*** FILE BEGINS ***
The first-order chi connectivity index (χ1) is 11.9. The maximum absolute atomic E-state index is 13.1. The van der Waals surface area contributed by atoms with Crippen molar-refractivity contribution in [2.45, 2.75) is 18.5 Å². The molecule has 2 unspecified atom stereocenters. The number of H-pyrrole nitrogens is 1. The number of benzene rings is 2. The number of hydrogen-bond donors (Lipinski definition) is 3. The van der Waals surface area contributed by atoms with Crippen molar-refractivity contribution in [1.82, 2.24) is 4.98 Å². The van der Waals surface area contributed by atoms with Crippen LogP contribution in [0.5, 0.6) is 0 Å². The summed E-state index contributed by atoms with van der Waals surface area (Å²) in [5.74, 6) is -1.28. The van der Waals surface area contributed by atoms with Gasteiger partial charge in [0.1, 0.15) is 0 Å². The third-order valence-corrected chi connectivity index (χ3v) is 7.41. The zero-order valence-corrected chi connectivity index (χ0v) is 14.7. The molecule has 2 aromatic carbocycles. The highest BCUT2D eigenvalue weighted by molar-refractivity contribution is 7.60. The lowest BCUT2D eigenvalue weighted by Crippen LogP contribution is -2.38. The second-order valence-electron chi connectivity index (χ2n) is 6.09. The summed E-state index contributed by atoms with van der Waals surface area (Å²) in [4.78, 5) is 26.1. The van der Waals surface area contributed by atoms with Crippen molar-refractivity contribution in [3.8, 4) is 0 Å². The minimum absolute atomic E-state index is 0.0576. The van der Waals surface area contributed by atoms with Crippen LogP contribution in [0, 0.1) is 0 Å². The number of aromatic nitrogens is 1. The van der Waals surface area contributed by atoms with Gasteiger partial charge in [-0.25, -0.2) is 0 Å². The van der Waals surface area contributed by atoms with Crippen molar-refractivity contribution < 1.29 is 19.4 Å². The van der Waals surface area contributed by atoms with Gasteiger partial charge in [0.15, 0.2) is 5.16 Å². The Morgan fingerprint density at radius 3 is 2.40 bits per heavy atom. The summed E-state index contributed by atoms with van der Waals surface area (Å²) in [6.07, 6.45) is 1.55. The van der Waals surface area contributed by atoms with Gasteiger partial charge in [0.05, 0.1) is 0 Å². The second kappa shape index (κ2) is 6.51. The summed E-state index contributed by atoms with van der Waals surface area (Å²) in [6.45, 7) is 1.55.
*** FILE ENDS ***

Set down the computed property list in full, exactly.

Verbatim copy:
The first-order chi connectivity index (χ1) is 11.9. The maximum absolute atomic E-state index is 13.1. The van der Waals surface area contributed by atoms with Crippen molar-refractivity contribution in [2.45, 2.75) is 18.5 Å². The molecule has 2 unspecified atom stereocenters. The number of H-pyrrole nitrogens is 1. The number of benzene rings is 2. The number of hydrogen-bond donors (Lipinski definition) is 3. The van der Waals surface area contributed by atoms with Crippen molar-refractivity contribution in [1.82, 2.24) is 4.98 Å². The van der Waals surface area contributed by atoms with Crippen LogP contribution in [0.5, 0.6) is 0 Å². The summed E-state index contributed by atoms with van der Waals surface area (Å²) in [5.74, 6) is -1.28. The van der Waals surface area contributed by atoms with Gasteiger partial charge in [0.1, 0.15) is 0 Å². The third-order valence-corrected chi connectivity index (χ3v) is 7.41. The zero-order valence-corrected chi connectivity index (χ0v) is 14.7. The molecule has 2 aromatic carbocycles. The highest BCUT2D eigenvalue weighted by molar-refractivity contribution is 7.60. The lowest BCUT2D eigenvalue weighted by Crippen LogP contribution is -2.38. The second-order valence-electron chi connectivity index (χ2n) is 6.09. The summed E-state index contributed by atoms with van der Waals surface area (Å²) in [4.78, 5) is 26.1. The van der Waals surface area contributed by atoms with Crippen molar-refractivity contribution in [3.8, 4) is 0 Å². The minimum absolute atomic E-state index is 0.0576. The van der Waals surface area contributed by atoms with Crippen LogP contribution in [0, 0.1) is 0 Å². The number of aromatic nitrogens is 1. The van der Waals surface area contributed by atoms with Gasteiger partial charge in [-0.25, -0.2) is 0 Å². The van der Waals surface area contributed by atoms with Crippen molar-refractivity contribution < 1.29 is 19.4 Å². The van der Waals surface area contributed by atoms with Gasteiger partial charge in [0.15, 0.2) is 5.16 Å². The Morgan fingerprint density at radius 3 is 2.40 bits per heavy atom. The summed E-state index contributed by atoms with van der Waals surface area (Å²) in [6.07, 6.45) is 1.55. The van der Waals surface area contributed by atoms with Gasteiger partial charge in [0.05, 0.1) is 0 Å². The second kappa shape index (κ2) is 6.51. The summed E-state index contributed by atoms with van der Waals surface area (Å²) in [6.45, 7) is 1.55.